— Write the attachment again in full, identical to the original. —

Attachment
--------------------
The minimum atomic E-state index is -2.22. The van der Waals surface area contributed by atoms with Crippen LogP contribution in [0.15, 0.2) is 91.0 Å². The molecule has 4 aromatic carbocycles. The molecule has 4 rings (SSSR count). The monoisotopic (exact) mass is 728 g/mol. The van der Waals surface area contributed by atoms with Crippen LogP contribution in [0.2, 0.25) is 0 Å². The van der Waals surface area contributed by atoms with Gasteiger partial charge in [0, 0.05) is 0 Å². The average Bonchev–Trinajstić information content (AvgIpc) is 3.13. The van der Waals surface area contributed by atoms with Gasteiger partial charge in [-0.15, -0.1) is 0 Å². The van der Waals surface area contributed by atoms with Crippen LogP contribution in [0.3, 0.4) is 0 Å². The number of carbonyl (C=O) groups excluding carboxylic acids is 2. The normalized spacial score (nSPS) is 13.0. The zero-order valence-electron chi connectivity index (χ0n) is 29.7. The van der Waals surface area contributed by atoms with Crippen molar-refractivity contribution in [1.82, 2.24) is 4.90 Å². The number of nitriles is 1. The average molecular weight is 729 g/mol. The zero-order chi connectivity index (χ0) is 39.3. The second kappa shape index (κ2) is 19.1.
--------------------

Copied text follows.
The minimum atomic E-state index is -2.22. The van der Waals surface area contributed by atoms with Crippen LogP contribution in [0.15, 0.2) is 91.0 Å². The molecule has 4 aromatic carbocycles. The molecule has 4 rings (SSSR count). The monoisotopic (exact) mass is 728 g/mol. The van der Waals surface area contributed by atoms with Crippen LogP contribution in [0.2, 0.25) is 0 Å². The van der Waals surface area contributed by atoms with Gasteiger partial charge in [0, 0.05) is 0 Å². The average Bonchev–Trinajstić information content (AvgIpc) is 3.13. The van der Waals surface area contributed by atoms with Gasteiger partial charge in [-0.15, -0.1) is 0 Å². The van der Waals surface area contributed by atoms with Crippen LogP contribution in [0.3, 0.4) is 0 Å². The number of carbonyl (C=O) groups excluding carboxylic acids is 2. The normalized spacial score (nSPS) is 13.0. The zero-order valence-electron chi connectivity index (χ0n) is 29.7. The van der Waals surface area contributed by atoms with Crippen molar-refractivity contribution in [1.82, 2.24) is 4.90 Å². The number of nitriles is 1. The average molecular weight is 729 g/mol. The zero-order chi connectivity index (χ0) is 39.3. The second kappa shape index (κ2) is 19.1.